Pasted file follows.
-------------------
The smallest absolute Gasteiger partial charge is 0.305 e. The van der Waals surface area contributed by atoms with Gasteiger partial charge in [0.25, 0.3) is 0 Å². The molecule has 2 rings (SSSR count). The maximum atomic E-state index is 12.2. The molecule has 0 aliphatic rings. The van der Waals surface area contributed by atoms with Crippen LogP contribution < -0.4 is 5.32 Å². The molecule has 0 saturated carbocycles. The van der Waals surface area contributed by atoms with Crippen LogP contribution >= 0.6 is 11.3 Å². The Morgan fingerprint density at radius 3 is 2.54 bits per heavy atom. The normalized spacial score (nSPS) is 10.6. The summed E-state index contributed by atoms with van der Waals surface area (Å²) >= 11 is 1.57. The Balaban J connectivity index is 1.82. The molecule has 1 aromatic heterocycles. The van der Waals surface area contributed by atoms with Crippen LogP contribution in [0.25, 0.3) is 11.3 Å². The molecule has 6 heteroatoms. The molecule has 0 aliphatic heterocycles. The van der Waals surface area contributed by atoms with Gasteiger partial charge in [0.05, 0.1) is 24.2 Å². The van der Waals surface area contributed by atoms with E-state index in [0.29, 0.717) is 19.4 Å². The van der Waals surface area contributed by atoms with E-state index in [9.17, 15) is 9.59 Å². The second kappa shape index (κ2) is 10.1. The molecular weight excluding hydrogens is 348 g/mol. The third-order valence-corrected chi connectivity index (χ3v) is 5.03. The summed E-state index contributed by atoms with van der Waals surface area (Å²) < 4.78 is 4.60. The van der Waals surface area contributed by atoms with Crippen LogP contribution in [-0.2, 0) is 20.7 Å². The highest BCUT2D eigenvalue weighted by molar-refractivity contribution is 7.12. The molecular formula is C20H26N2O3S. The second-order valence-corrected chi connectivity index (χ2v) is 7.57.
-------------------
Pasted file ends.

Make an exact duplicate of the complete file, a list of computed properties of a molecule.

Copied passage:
The smallest absolute Gasteiger partial charge is 0.305 e. The van der Waals surface area contributed by atoms with Gasteiger partial charge in [0.25, 0.3) is 0 Å². The molecule has 2 rings (SSSR count). The maximum atomic E-state index is 12.2. The molecule has 0 aliphatic rings. The van der Waals surface area contributed by atoms with Crippen LogP contribution < -0.4 is 5.32 Å². The molecule has 0 saturated carbocycles. The van der Waals surface area contributed by atoms with Crippen LogP contribution >= 0.6 is 11.3 Å². The Morgan fingerprint density at radius 3 is 2.54 bits per heavy atom. The normalized spacial score (nSPS) is 10.6. The summed E-state index contributed by atoms with van der Waals surface area (Å²) >= 11 is 1.57. The Balaban J connectivity index is 1.82. The molecule has 1 aromatic heterocycles. The van der Waals surface area contributed by atoms with Crippen LogP contribution in [0.25, 0.3) is 11.3 Å². The molecule has 6 heteroatoms. The molecule has 0 aliphatic heterocycles. The van der Waals surface area contributed by atoms with Gasteiger partial charge in [0.05, 0.1) is 24.2 Å². The van der Waals surface area contributed by atoms with E-state index in [0.29, 0.717) is 19.4 Å². The van der Waals surface area contributed by atoms with E-state index in [9.17, 15) is 9.59 Å². The second kappa shape index (κ2) is 10.1. The molecular weight excluding hydrogens is 348 g/mol. The third-order valence-corrected chi connectivity index (χ3v) is 5.03. The summed E-state index contributed by atoms with van der Waals surface area (Å²) < 4.78 is 4.60. The van der Waals surface area contributed by atoms with Crippen LogP contribution in [-0.2, 0) is 20.7 Å². The highest BCUT2D eigenvalue weighted by molar-refractivity contribution is 7.12. The molecular formula is C20H26N2O3S. The second-order valence-corrected chi connectivity index (χ2v) is 7.57.